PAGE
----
From 1950 to 1980, United States farm output doubled. At the same time, the number of farms fell from over 5 million to approximately 2 million, averaging 400+ acres in size and covering a total of nearly a billion acres. The farm population shrank from 23 million to 6 million (from 15% to 2.7% of the population). The number of persons supplied with farm products grew from 15 to 65 for each farm worker. The estimated market value of land and buildings on an average farm is over $500,000 or over $1200 per acre. Equipment is valued at nearly $70,000 per farm. Averages are somewhat misleading since 1.8 million of the 2 million farms in the United States are less than 500 acres. The market value of agricultural products sold in 2002 was more than $2 billion, or almost $100,000 per farm. Again, averages are misleading since the top 15% of farms, in terms of size, produced almost 80% of the gross farm income.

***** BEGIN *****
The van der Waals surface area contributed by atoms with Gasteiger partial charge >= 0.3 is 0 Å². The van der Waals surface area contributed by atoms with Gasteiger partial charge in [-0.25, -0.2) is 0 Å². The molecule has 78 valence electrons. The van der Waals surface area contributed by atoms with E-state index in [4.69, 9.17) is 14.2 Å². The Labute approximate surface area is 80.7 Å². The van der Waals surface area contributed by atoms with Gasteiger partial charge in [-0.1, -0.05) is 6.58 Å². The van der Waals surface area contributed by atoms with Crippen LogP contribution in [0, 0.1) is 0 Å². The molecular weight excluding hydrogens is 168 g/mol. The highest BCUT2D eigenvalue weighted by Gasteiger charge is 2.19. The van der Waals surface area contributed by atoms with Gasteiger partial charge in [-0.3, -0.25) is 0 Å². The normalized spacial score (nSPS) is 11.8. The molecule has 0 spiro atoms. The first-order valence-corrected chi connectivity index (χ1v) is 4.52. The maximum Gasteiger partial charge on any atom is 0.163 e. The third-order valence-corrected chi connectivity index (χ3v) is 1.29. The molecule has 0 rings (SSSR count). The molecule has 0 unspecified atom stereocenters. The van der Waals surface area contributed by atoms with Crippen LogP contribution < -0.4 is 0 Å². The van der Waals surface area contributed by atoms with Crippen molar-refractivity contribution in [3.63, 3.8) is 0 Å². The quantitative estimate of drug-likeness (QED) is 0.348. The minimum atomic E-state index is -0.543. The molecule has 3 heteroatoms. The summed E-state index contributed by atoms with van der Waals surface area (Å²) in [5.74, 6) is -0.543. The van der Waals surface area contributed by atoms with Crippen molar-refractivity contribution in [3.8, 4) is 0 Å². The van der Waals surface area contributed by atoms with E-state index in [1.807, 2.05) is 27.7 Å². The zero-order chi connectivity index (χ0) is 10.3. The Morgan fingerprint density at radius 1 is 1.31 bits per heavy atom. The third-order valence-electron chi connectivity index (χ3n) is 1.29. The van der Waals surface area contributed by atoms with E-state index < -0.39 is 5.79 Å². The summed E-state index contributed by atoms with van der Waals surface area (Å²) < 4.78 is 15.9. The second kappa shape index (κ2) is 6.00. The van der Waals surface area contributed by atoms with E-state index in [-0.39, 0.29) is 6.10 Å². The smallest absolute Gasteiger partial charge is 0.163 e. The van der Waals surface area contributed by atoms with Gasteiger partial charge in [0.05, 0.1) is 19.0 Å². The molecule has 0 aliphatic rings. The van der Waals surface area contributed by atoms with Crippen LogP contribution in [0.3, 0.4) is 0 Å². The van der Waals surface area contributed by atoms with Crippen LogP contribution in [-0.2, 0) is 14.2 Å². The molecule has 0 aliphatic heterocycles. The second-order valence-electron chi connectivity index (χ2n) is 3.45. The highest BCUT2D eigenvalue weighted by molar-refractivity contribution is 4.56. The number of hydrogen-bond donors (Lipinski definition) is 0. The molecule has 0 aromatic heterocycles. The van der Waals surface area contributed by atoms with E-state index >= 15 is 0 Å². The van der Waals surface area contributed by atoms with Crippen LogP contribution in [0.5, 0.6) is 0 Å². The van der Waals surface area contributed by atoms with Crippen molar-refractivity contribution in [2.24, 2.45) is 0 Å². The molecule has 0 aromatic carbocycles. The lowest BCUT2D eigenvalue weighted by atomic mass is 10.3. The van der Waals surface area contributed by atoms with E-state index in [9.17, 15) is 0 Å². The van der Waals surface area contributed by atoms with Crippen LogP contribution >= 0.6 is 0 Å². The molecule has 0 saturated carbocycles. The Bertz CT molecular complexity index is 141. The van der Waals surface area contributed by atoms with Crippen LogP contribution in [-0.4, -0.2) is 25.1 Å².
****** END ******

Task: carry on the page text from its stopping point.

The 2002 Census of Agriculture by the United States Department of Agriculture found a slight decline in the total number of farms, but a much more significant loss (18%) in the number of corporate farms (74,000 from 90,000), reversing a trend of increasing corporate ownership of farms that began in the 1970s (nearly doubling between 1978 and 1997). Sixty percent of principal operators of U.S. farms have farming as their primary occupation, so 40% of farm operators have jobs off the farm that they consider their primary employment. The average age of principal farm or ranch operators was 55.3 years compared to 54 years in 1997, which continues a 25-year trend of aging among American farmers. The typical family farm today is a commercialized and specialized business, concentrating on one or two commercial crops. It utilizes machinery to the greatest extent possible on large fields and usually depends on borrowed capital to purchase equipment, seed and feed, fertilizer, pesticides, and veterinary treatments and services to maximize yields. In an environment such as this, much more than just farming skills are needed to be successful (2).
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